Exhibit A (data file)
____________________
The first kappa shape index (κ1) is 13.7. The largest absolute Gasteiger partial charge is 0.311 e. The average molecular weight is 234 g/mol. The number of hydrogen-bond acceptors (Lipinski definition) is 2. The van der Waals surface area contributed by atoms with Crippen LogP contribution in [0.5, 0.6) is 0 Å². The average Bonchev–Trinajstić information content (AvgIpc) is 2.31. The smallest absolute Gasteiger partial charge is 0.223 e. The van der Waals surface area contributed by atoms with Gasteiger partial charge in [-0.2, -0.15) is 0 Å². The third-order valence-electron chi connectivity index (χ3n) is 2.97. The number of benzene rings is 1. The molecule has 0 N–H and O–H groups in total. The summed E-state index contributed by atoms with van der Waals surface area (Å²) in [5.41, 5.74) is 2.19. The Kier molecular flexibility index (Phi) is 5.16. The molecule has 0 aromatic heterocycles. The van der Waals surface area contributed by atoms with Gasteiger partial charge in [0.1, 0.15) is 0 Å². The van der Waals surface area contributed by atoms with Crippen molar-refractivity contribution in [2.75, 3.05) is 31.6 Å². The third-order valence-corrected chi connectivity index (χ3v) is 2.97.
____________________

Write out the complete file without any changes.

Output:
The first kappa shape index (κ1) is 13.7. The largest absolute Gasteiger partial charge is 0.311 e. The average molecular weight is 234 g/mol. The number of hydrogen-bond acceptors (Lipinski definition) is 2. The van der Waals surface area contributed by atoms with Crippen LogP contribution in [0.5, 0.6) is 0 Å². The average Bonchev–Trinajstić information content (AvgIpc) is 2.31. The smallest absolute Gasteiger partial charge is 0.223 e. The van der Waals surface area contributed by atoms with Gasteiger partial charge in [-0.2, -0.15) is 0 Å². The third-order valence-electron chi connectivity index (χ3n) is 2.97. The number of benzene rings is 1. The molecule has 0 N–H and O–H groups in total. The summed E-state index contributed by atoms with van der Waals surface area (Å²) in [5.41, 5.74) is 2.19. The Kier molecular flexibility index (Phi) is 5.16. The molecule has 0 aromatic heterocycles. The van der Waals surface area contributed by atoms with Gasteiger partial charge in [0.1, 0.15) is 0 Å². The van der Waals surface area contributed by atoms with Crippen molar-refractivity contribution in [2.75, 3.05) is 31.6 Å². The third-order valence-corrected chi connectivity index (χ3v) is 2.97.